on panic attacks: 2 Cor. 13

read 2 Cor. 13.  “You’re having a panic attack, and I don’t think this is the first time.”

A pastor said this to me once right after I was informed I was getting divorced.  What?! I thought.  A panic attack?

Moi?

Oh, you mean THAT’S what we call those times when you can’t sleep; when your mind is racing; when you want to tell someone off but they inconveniently aren’t in front of you so you have to – gulp – wait before you can rant; when you imagine only the worst and use the worst as a springboard to the EVEN worse; when you let your mind run down the rabbit holes of WHAT IFS…..

Well then, I’m sorry but if that’s a panic attack, I bet most people have panic attacks sometimes.  We just don’t call them that.  Obviously, they can range in intensity of symptoms, duration and frequency, but here is one website’s definition of them:

“The signs and symptoms of a panic attack develop abruptly and usually reach their peak within 10 minutes. Most panic attacks end within 20 to 30 minutes, and they rarely last more than an hour.

A full-blown panic attack includes a combination of the following signs and symptoms:

  • Shortness of breath or hyperventilation
  • Heart palpitations or a racing heart
  • Chest pain or discomfort
  • Trembling or shaking
  • Choking feeling
  • Feeling unreal or detached from your surroundings
  • Sweating
  • Nausea or upset stomach
  • Feeling dizzy, light-headed, or faint
  • Numbness or tingling sensations
  • Hot or cold flashes
  • Fear of dying, losing control, or going crazy

To be honest, I wasn’t actually having those symptoms.  I was just upset and scared.  But hey, I’m willing to call that kind of intense fear a panic attack, even if I wasn’t having hot flashes.  So what do we do about it, these onslaughts of fear (see – just another way to say PANIC ATTACK) that assault us all at times?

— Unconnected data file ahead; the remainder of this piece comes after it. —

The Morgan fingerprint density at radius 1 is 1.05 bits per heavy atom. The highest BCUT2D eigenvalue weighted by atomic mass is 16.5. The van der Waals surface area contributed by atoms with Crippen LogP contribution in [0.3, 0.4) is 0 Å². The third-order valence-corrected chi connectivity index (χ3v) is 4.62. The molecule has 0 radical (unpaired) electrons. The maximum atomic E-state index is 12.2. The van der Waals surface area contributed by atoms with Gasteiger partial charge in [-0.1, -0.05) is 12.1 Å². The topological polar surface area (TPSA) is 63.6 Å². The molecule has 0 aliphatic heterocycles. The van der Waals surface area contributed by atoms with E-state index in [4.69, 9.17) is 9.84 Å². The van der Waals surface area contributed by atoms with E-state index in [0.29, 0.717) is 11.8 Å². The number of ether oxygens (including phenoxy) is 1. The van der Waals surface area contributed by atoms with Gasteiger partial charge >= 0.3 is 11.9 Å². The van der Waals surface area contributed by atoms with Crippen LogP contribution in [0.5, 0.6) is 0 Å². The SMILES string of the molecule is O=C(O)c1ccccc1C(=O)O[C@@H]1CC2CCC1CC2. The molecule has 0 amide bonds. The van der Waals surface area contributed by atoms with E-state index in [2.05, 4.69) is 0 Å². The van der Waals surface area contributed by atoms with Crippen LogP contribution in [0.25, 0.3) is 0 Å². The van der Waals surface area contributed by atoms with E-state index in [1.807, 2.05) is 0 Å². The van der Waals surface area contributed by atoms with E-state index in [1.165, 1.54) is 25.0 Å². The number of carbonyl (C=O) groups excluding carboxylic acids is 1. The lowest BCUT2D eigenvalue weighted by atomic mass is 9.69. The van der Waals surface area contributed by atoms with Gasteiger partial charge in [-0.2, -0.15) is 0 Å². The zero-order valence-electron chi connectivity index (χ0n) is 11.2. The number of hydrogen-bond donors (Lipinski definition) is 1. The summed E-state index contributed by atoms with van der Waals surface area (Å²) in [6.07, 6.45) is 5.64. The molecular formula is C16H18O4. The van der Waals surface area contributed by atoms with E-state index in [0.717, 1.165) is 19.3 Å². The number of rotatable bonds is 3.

The only lasting way to get to a peace strong enough to carry us through our weakest moments is by going through the cross.  Why?  Because there in the moment of Christ’s greatest weakness lies the secret.  If God Himself could sweat so intensely it looked like drops of blood, why do we think God can’t understand it when we work ourselves up into a lather?   If God himself could be stripped naked, beaten, abused, slapped, reviled and humiliated – why do we think God can’t understand when we are panicked that we’ve done something wrong, or we can’t fix a problem, or that we are going to lose everything we’ve spent our whole lives working for?

I don’t know, but we do think that.  We just plain forget.  We lose sight of the fact that God’s power is made perfect in our weakness. Why can’t we just let go of our pride and say to our weaknesses: BRING IT ON!  The truth we forget is that the worse the circumstances, the more room for God’s power to move in a mighty way.  Christ is powerful among us.  We are weak, just as Christ was when he was crucified in weakness, but we can also be made alive in Christ. Because Christ experienced the most fearful circumstances possible – the hell we imperfect humans deserve – He can lift us to heavenly peace.   Like Christ, the weaker and more knock-kneed we feel, the more room we make for the power of God to move through us.  2 Cor. 13:4-5  (“Christ is not weak when he deals with you; he is powerful among you. 4 Although he was crucified in weakness, he now lives by the power of God. We, too, are weak, just as Christ was, but when we deal with you we will be alive with him and will have God’s power.”)